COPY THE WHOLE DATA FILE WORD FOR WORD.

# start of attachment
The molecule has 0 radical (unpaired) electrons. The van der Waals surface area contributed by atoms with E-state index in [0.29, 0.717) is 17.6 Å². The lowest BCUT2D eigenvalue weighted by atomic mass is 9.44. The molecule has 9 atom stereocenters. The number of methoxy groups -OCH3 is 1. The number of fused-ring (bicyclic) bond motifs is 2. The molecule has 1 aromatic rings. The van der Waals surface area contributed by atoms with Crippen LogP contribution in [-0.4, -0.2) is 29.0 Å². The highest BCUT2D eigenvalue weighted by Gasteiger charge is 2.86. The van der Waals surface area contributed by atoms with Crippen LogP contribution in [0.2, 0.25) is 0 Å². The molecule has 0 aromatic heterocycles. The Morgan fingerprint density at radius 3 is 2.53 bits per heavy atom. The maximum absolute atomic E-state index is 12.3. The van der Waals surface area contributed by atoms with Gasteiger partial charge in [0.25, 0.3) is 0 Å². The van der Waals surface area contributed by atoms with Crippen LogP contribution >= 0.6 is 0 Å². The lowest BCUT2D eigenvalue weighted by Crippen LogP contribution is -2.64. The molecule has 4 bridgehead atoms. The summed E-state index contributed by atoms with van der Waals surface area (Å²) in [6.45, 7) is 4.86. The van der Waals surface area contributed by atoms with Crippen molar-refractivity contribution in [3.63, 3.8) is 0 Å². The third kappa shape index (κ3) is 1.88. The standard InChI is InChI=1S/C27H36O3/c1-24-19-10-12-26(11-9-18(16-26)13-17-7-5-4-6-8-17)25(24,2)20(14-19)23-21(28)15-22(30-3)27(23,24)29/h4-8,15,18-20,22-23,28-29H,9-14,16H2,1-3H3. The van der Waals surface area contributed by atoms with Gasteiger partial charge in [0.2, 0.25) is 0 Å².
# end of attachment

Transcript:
The molecule has 0 radical (unpaired) electrons. The van der Waals surface area contributed by atoms with E-state index in [0.29, 0.717) is 17.6 Å². The lowest BCUT2D eigenvalue weighted by atomic mass is 9.44. The molecule has 9 atom stereocenters. The number of methoxy groups -OCH3 is 1. The number of fused-ring (bicyclic) bond motifs is 2. The molecule has 1 aromatic rings. The van der Waals surface area contributed by atoms with Crippen LogP contribution in [-0.4, -0.2) is 29.0 Å². The highest BCUT2D eigenvalue weighted by Gasteiger charge is 2.86. The van der Waals surface area contributed by atoms with Crippen LogP contribution in [0.2, 0.25) is 0 Å². The molecule has 0 aromatic heterocycles. The Morgan fingerprint density at radius 3 is 2.53 bits per heavy atom. The maximum absolute atomic E-state index is 12.3. The van der Waals surface area contributed by atoms with Gasteiger partial charge in [0.25, 0.3) is 0 Å². The van der Waals surface area contributed by atoms with Crippen LogP contribution >= 0.6 is 0 Å². The lowest BCUT2D eigenvalue weighted by Crippen LogP contribution is -2.64. The molecule has 4 bridgehead atoms. The summed E-state index contributed by atoms with van der Waals surface area (Å²) in [6.45, 7) is 4.86. The van der Waals surface area contributed by atoms with Crippen molar-refractivity contribution in [3.63, 3.8) is 0 Å². The third kappa shape index (κ3) is 1.88. The standard InChI is InChI=1S/C27H36O3/c1-24-19-10-12-26(11-9-18(16-26)13-17-7-5-4-6-8-17)25(24,2)20(14-19)23-21(28)15-22(30-3)27(23,24)29/h4-8,15,18-20,22-23,28-29H,9-14,16H2,1-3H3. The van der Waals surface area contributed by atoms with Gasteiger partial charge in [0.2, 0.25) is 0 Å².